1-113 of the Counterinsurgency Field Manual states, “The primary objective of any COIN [counterinsurgency] operation is to foster development of effective governance by a legitimate government.” It goes on to say in 1-120 to 1-121 that instating or “restoring legitimacy requires the use of all instruments of national power. A COIN effort cannot achieve lasting success without the HN [host nation] government achieving legitimacy.” The emphasis here – the success of the mission – is two-fold: 1) establishing a legitimate government, and 2) that doing so requires all instruments of national power, not solely the military. The goal here is different than that of most previous wars, which was to simply defeat the enemy; against insurgency, the mission is to, build a legitimate government, i.e. nation building.
The manual gets specific in 2-2, stating that the most effective way of achieving this goal is the “integration of civilian and military efforts.” 2-5 goes on to state that, “Durable policy requires balancing the measured use of force with an emphasis on nonmilitary programs.” And while the military must perform most of those government-legitimizing functions, 2-40 clearly articulates, “In COIN it is always preferred for civilians to perform civilian tasks.” When enough security is established, these functions need to be transferred from military to civilian leadership and control.
So what does this mean, exactly? First, it means that this subset of war, insurgency, requires a different approach and commitment than the traditional wars of the past. Second, as it relates to the commitment required, that U.S. civilians have a much more important role to play in these types of wars. Specifically, it requires civilians to go into war zones after they’ve be secured by the military to a certain degree. This and the Support and Stability Operations manual direct government and nongovernmental organizations to lead the effort, to be followed by the private sector would soon after to support these operations in greater capacity. Civilians leading civilians: this is how one best legitimizes a government, because host nations tend to resent and resist militaries installing “foreign” governments.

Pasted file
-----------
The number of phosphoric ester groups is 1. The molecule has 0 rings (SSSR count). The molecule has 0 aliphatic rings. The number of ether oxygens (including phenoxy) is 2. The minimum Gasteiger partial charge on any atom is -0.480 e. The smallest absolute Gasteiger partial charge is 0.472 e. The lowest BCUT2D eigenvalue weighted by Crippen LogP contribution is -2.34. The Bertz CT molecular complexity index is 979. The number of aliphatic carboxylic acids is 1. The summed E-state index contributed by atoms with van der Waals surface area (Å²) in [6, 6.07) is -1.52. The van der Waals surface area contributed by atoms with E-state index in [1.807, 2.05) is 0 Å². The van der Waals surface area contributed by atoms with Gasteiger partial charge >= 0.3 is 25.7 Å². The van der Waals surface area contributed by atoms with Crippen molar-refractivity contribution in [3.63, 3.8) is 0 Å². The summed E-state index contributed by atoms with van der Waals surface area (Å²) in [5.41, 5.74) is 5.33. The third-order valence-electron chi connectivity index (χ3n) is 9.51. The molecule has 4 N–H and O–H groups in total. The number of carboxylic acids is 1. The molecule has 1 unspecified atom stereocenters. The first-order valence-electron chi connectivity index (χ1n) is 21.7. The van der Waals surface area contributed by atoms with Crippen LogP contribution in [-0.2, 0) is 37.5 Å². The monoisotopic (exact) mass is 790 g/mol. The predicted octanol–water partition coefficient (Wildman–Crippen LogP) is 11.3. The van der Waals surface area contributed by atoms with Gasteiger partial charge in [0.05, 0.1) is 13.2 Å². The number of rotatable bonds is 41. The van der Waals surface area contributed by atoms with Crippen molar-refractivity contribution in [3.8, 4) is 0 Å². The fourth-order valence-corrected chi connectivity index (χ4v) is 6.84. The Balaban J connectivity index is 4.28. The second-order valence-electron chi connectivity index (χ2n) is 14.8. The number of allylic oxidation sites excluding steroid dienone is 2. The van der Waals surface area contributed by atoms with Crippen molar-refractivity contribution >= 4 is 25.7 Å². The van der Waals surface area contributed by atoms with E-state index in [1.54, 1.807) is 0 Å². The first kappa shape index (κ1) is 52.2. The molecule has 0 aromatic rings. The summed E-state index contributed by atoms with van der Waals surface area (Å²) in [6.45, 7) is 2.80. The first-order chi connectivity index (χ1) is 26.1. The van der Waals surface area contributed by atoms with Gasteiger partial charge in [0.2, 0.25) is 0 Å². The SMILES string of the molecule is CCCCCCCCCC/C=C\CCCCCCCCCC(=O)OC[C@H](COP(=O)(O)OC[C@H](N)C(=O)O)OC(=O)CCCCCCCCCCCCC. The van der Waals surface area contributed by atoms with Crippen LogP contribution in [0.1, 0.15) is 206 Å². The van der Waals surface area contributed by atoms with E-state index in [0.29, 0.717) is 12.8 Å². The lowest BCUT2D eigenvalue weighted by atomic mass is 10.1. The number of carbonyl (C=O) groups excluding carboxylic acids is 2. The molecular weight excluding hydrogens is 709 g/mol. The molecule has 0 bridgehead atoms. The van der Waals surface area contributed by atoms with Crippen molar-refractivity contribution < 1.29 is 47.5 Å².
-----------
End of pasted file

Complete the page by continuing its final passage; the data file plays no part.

So what does this mean to the average American? What it means is that to be safe from insurgencies we have to get involved. We have to seek careers in the support sector; we have to volunteer for international organizations; we have to be willing to support our troops by assisting them in their mission – and sometimes this may mean dying in foreign countries. It isn’t ideal necessarily, and it certainly isn’t an easy sell, but it is what is required of us if we are to secure our own nation from these types of non-state actors in these unconventional times. Supporting the troops – really supporting them, as opposed to cheering them on, safe from our living rooms – means going out with them. Helping to take over the stabilizing role so that they may engage more in their fighting function, so that each organization can do what each does best. And this means more than affixing a yellow ribbon sticker to a car bumper or window.
As we pass the 10-year mark of our invasion of Iraq, and nearing the 12-year mark of our war in Afghanistan, let us keep in mind what is at stake, what it requires of us, and how we can give back to those brave men and women who have given so much already for us.